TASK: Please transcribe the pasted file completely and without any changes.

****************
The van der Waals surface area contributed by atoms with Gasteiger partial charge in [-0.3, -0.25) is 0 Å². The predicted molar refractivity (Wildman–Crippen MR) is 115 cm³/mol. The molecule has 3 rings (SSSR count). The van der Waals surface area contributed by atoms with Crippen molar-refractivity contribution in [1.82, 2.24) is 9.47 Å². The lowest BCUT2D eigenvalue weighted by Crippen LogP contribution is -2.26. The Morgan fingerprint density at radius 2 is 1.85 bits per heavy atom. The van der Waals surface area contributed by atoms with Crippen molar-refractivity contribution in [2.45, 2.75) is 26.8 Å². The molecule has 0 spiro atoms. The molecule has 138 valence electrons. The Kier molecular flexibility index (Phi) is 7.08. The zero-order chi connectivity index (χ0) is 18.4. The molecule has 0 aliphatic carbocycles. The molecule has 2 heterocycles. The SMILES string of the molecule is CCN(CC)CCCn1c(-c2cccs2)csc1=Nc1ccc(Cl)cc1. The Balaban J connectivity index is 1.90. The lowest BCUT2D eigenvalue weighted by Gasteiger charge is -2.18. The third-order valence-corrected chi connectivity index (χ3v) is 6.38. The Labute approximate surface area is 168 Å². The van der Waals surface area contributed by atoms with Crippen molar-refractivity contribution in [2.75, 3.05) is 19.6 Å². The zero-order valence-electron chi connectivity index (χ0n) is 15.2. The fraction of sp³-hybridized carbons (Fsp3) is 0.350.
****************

The van der Waals surface area contributed by atoms with Gasteiger partial charge in [-0.3, -0.25) is 0 Å². The predicted molar refractivity (Wildman–Crippen MR) is 115 cm³/mol. The molecule has 3 rings (SSSR count). The van der Waals surface area contributed by atoms with Crippen molar-refractivity contribution in [1.82, 2.24) is 9.47 Å². The lowest BCUT2D eigenvalue weighted by Crippen LogP contribution is -2.26. The Morgan fingerprint density at radius 2 is 1.85 bits per heavy atom. The van der Waals surface area contributed by atoms with Crippen molar-refractivity contribution in [2.45, 2.75) is 26.8 Å². The molecule has 0 spiro atoms. The molecule has 138 valence electrons. The Kier molecular flexibility index (Phi) is 7.08. The zero-order chi connectivity index (χ0) is 18.4. The molecule has 0 aliphatic carbocycles. The molecule has 2 heterocycles. The SMILES string of the molecule is CCN(CC)CCCn1c(-c2cccs2)csc1=Nc1ccc(Cl)cc1. The Balaban J connectivity index is 1.90. The lowest BCUT2D eigenvalue weighted by Gasteiger charge is -2.18. The third-order valence-corrected chi connectivity index (χ3v) is 6.38. The Labute approximate surface area is 168 Å². The van der Waals surface area contributed by atoms with Crippen molar-refractivity contribution in [2.75, 3.05) is 19.6 Å². The zero-order valence-electron chi connectivity index (χ0n) is 15.2. The fraction of sp³-hybridized carbons (Fsp3) is 0.350.